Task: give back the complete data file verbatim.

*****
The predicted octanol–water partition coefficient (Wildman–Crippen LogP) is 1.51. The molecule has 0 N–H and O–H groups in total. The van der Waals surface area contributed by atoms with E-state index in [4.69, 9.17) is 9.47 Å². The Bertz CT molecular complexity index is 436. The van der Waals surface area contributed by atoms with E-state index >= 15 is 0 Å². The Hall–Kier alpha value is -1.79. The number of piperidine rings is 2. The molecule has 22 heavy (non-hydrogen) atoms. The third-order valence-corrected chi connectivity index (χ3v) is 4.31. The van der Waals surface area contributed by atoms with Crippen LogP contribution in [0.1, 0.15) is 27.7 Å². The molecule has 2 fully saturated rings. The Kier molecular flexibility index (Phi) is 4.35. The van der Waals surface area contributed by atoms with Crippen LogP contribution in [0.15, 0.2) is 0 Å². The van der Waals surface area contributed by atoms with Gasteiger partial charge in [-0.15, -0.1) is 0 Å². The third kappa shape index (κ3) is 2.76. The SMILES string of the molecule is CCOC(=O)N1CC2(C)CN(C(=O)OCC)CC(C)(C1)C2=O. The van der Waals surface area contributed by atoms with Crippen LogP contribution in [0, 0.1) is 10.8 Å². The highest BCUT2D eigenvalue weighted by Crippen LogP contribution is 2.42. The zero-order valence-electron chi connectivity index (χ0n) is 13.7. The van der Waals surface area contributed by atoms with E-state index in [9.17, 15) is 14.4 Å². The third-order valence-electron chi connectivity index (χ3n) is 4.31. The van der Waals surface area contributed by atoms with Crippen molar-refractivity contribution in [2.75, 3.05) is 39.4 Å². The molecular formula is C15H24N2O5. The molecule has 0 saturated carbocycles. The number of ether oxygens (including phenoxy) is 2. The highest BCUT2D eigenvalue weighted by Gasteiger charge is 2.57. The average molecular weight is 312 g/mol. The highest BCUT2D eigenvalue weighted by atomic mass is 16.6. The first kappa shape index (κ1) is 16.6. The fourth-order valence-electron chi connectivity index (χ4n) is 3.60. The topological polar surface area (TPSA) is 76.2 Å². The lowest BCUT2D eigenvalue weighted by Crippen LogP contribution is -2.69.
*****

The predicted octanol–water partition coefficient (Wildman–Crippen LogP) is 1.51. The molecule has 0 N–H and O–H groups in total. The van der Waals surface area contributed by atoms with E-state index in [4.69, 9.17) is 9.47 Å². The Bertz CT molecular complexity index is 436. The van der Waals surface area contributed by atoms with E-state index >= 15 is 0 Å². The Hall–Kier alpha value is -1.79. The number of piperidine rings is 2. The molecule has 22 heavy (non-hydrogen) atoms. The third-order valence-corrected chi connectivity index (χ3v) is 4.31. The van der Waals surface area contributed by atoms with Crippen LogP contribution in [0.1, 0.15) is 27.7 Å². The molecule has 2 fully saturated rings. The Kier molecular flexibility index (Phi) is 4.35. The van der Waals surface area contributed by atoms with Crippen LogP contribution in [0.15, 0.2) is 0 Å². The van der Waals surface area contributed by atoms with Gasteiger partial charge in [-0.15, -0.1) is 0 Å². The third kappa shape index (κ3) is 2.76. The SMILES string of the molecule is CCOC(=O)N1CC2(C)CN(C(=O)OCC)CC(C)(C1)C2=O. The van der Waals surface area contributed by atoms with Crippen LogP contribution in [0, 0.1) is 10.8 Å². The highest BCUT2D eigenvalue weighted by Crippen LogP contribution is 2.42. The zero-order valence-electron chi connectivity index (χ0n) is 13.7. The van der Waals surface area contributed by atoms with E-state index in [9.17, 15) is 14.4 Å². The third-order valence-electron chi connectivity index (χ3n) is 4.31. The van der Waals surface area contributed by atoms with Crippen molar-refractivity contribution in [2.75, 3.05) is 39.4 Å². The molecular formula is C15H24N2O5. The molecule has 0 saturated carbocycles. The number of ether oxygens (including phenoxy) is 2. The highest BCUT2D eigenvalue weighted by Gasteiger charge is 2.57. The average molecular weight is 312 g/mol. The highest BCUT2D eigenvalue weighted by atomic mass is 16.6. The first kappa shape index (κ1) is 16.6. The fourth-order valence-electron chi connectivity index (χ4n) is 3.60. The topological polar surface area (TPSA) is 76.2 Å². The lowest BCUT2D eigenvalue weighted by Crippen LogP contribution is -2.69.